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Once the grown dogs return to our campuses from their puppy raising homes, they are ready to learn the tools of the trade. They discover how to become not just well-behaved, meticulously socialized dogs, but professionals!

Now, they are about to embark on the career for which they've been preparing. For two to three months the dogs are taught by our professional guide dog mobility instructors to safely guide someone through the complexities of pedestrian travel. Our Guide Dog Training Program maximizes the use of positive reinforcement methods, including science-based Clicker training.

Unique Abilities of Guide Dogs

Our dogs are smart—very smart! In addition to learning how to lead a person safely around obstacles, guide dogs are also trained in "intelligence disobedience": if they are given an unsafe cue from their handler, they are taught to disobey it (for example: refusing to step out into the street when there is oncoming traffic). Guide dogs are also trained to have impeccable manners (for all those times they visit places of public accommodation, such as restaurants, grocery stores and public transportation), and are capable of avoiding distractions (such as cats!). In addition, all guide dogs possess an eagerness to please and a willingness to work. They choose their profession!

Guide dogs take their cues and direction from their human partners; it's up to the person to determine the routes they take and if it is safe to cross a street. Through repetition, they may remember a routine course, but it is the handler's job to know where they are at all times.

Some of the skills guide dogs learn:

  • Leading a person in a straight line from point A to point B
  • Stopping for all changes in elevation, including curbs and stairs
  • Stopping for overhead obstacles, such as tree limbs
  • Avoiding obstacles in their path

Two things guide dogs can't do:

  • Determine the route to a new destination
  • Read traffic signals

GDB's Training Methods

Our dogs are trained with positive reinforcement methods that use high value rewards of both food and praise. An abundance of rewards, including physical and verbal affection, builds motivation and confidence, and creates a happy working guide dog. Positive reinforcement methods strive to make the novice dogs successful and prevent them from making errors. As the training advances, dogs are given the freedom to make errors. Instructors use verbal cues and collar cues to gain the desired responses from the dogs, which are followed by rewards.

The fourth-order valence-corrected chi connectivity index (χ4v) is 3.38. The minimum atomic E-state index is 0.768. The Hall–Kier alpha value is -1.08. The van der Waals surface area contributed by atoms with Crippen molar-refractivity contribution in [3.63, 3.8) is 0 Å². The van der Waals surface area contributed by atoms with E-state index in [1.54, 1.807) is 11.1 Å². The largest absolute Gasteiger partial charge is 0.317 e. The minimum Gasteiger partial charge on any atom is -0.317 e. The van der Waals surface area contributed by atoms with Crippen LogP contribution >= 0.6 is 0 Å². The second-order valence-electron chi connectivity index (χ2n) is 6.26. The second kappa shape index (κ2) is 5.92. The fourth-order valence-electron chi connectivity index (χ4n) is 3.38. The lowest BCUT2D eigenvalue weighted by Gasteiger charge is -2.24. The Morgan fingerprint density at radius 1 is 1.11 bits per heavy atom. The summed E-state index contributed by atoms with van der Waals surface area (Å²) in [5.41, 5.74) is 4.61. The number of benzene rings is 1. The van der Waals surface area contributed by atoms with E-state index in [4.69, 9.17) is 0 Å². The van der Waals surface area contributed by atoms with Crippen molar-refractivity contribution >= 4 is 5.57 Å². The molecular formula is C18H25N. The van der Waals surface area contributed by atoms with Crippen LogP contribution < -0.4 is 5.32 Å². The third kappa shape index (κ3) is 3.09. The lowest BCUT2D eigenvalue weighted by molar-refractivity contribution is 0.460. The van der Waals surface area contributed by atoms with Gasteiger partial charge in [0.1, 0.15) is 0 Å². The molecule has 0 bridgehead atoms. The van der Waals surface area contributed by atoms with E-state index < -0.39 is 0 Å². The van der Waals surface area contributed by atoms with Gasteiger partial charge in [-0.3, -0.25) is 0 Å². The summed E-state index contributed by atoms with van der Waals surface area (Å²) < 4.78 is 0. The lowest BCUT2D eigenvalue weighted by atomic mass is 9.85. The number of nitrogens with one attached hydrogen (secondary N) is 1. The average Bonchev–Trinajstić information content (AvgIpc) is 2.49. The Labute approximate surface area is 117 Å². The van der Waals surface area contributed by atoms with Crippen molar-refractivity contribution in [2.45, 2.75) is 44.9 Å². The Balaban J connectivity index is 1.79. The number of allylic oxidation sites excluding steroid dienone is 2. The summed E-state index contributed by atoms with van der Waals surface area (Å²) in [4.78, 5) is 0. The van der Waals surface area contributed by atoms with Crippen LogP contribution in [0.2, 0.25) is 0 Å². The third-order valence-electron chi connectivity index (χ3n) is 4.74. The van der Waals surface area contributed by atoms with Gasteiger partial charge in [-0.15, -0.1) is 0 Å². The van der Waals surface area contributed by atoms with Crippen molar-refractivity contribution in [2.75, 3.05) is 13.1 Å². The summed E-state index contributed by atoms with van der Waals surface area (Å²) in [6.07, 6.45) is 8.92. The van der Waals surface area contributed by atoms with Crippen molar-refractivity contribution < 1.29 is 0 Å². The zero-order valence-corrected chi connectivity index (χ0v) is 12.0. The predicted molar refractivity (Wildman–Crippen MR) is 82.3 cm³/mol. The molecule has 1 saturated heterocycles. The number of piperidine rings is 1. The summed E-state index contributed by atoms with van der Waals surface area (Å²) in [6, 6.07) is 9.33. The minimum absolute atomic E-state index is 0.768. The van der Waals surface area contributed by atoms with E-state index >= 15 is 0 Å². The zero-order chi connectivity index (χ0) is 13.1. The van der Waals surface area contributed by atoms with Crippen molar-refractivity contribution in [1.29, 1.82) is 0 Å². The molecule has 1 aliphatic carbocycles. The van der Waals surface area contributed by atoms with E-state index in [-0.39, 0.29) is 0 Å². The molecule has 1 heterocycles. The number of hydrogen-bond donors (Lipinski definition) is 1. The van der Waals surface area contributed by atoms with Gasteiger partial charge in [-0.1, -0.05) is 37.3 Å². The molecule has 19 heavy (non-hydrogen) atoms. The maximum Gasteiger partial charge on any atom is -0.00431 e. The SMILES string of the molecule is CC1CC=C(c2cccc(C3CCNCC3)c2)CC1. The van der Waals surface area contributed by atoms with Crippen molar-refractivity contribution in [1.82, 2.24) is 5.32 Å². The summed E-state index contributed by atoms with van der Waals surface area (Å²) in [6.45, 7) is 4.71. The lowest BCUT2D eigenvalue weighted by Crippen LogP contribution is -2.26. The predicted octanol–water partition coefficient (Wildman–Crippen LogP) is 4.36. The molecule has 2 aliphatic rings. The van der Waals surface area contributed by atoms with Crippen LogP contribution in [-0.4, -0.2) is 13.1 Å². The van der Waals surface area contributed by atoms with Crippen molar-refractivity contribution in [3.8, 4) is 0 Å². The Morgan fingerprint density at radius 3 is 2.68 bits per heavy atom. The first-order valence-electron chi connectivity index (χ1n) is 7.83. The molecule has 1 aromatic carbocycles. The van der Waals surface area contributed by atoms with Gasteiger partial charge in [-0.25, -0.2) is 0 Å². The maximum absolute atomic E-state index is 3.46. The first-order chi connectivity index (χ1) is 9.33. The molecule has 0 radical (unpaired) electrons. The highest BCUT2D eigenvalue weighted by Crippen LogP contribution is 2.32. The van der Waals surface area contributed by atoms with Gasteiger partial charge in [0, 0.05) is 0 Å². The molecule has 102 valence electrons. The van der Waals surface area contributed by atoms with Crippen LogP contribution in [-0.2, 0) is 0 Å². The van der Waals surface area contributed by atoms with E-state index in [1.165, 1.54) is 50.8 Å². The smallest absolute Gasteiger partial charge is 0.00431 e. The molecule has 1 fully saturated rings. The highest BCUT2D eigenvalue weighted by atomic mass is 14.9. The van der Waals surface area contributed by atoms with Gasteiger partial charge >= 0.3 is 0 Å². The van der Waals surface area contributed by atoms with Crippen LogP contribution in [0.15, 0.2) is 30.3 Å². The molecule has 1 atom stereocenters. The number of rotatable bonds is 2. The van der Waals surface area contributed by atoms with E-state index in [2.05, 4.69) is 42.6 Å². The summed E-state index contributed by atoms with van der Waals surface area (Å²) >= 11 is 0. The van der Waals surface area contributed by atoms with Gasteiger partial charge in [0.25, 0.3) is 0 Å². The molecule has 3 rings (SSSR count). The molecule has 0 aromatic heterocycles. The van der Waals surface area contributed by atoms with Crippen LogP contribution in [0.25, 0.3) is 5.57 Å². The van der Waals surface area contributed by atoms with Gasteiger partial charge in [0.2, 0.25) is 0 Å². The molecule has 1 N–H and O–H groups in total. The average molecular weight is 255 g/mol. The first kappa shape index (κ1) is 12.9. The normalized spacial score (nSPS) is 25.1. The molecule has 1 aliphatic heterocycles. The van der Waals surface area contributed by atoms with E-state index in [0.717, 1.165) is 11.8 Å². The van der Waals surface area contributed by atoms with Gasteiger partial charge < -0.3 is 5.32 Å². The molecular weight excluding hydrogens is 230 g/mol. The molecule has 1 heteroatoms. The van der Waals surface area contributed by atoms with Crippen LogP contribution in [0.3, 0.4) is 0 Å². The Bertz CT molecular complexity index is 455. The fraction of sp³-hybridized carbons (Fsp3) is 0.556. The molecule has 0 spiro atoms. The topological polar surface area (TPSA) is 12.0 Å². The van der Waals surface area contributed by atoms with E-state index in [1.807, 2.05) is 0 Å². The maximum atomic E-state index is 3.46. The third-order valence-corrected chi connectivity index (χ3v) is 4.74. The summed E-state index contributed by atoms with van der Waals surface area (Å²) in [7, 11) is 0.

When a Dog is Paired With a Client

Once the dogs have completed their formal guidework training, they are ready to enter what we call "class training." This is when a fully-trained dog is matched with a student who is visually impaired and enrolled in one of our residential classes. We are committed to pairing the right dog with the right person. Our extensive training ensures that the team is compatible in every area, from communication styles to personalities. The newly-matched team spends two weeks learning to work together in a variety of real-life situations. Graduation day marks the end of class training and a new beginning for the team as they make their way in the world. It is a special day filled with a lot of love, as puppy raisers, soon-to-be-graduates, and guide dogs all take the stage to celebrate their achievements.

Life for a Working Guide Dog

What dog wouldn't envy the life of a guide dog? Guide dogs get to go everywhere and do everything their partners do and they are showered with attention. From work and school, to shopping malls, restaurants, and hiking trails, guide dogs lead very active lives. When the harness is on, guide dogs are "all business" - serious about their work, and focused on the safety of the team. When the harness comes off, however, it's play time!

Length of A Guide Dog's Service

Most guide dogs work until they are around 8-10 years old, but this varies with individual dogs and their lifestyles. After spending a life of devoted partnership, guide dogs deserve to spend their senior years in comfortable (and pampered!) retirement. They may remain with their partner as a pet, return to the home where they were raised, or be placed in a loving adoptive home. In all cases, they are honored and loved.

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